Vietnam breaks up anti-China protests
Rare protests have taken place in Vietnam over maritime territorial disputes with neighbouring China.
The protests in Ho Chi Minh City and Hanoi were quickly dispersed by police.
Tensions are high after an incident last month in which Hanoi accused Beijing of cutting the cables of a Vietnamese oil exploration ship.
Vietnam is also unhappy at a map in new Chinese passports that shows disputed areas of the South China Sea as Chinese territory.
Hundreds of people are reported to have taken part in the protests on Sunday morning against what they see as Chinese aggression and expansionism.
But the rallies were quickly stopped by the security police – after just 45 minutes in Ho Chi Minh City and half-an-hour in Hanoi.
Protesters told the BBC that Hanoi police had detained more than 20 activists.
The BBC’s Nga Pham says it is the first anti-China protest in Ho Chi Minh City, Vietnam’s largest city, in more than a year.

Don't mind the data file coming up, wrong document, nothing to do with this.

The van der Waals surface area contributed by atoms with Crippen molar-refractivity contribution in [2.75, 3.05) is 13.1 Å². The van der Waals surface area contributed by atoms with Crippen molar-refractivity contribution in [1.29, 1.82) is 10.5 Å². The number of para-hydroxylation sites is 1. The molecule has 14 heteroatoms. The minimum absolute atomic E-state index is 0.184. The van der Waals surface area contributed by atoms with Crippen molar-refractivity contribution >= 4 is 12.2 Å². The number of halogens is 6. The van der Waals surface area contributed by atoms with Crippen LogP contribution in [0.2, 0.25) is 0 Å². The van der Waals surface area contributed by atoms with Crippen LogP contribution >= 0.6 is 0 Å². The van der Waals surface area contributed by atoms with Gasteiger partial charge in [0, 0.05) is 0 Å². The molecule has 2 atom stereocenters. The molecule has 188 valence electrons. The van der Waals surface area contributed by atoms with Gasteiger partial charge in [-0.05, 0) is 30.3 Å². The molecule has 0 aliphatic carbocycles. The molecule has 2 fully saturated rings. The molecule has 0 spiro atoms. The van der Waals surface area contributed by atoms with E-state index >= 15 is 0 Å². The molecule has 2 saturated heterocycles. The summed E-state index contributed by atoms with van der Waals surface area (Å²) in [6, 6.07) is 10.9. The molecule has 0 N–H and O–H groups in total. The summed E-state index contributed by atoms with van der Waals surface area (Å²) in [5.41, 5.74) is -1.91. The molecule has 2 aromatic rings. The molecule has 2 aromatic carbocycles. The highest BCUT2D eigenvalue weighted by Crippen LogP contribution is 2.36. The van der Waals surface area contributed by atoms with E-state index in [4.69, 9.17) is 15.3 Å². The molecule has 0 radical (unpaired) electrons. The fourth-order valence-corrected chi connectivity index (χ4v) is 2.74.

Public demonstrations are extremely rare in Vietnam, where the government makes social and political stability its top priority.
Police have been trying hard to prevent demonstrations, but this time it seems public anger was too great to suppress, our correspondent says.
Tensions over maritime claims in the region have been rising.
Vietnam and the Philippines accuse China of growing assertiveness around disputed islands and shoals.
The Vietnam National Oil and Gas Group (PetroVietnam) said Chinese fishing boats had sabotaged one of its oil survey vessels last month in the South China Sea.
Vietnam, the Philippines and Taiwan have also complained to China about the new passport map, saying it is an infringement of their sovereignty.
Vietnam and the Philippines are refusing to stamp the new Chinese passports and are instead issuing visas on separate sheets of paper.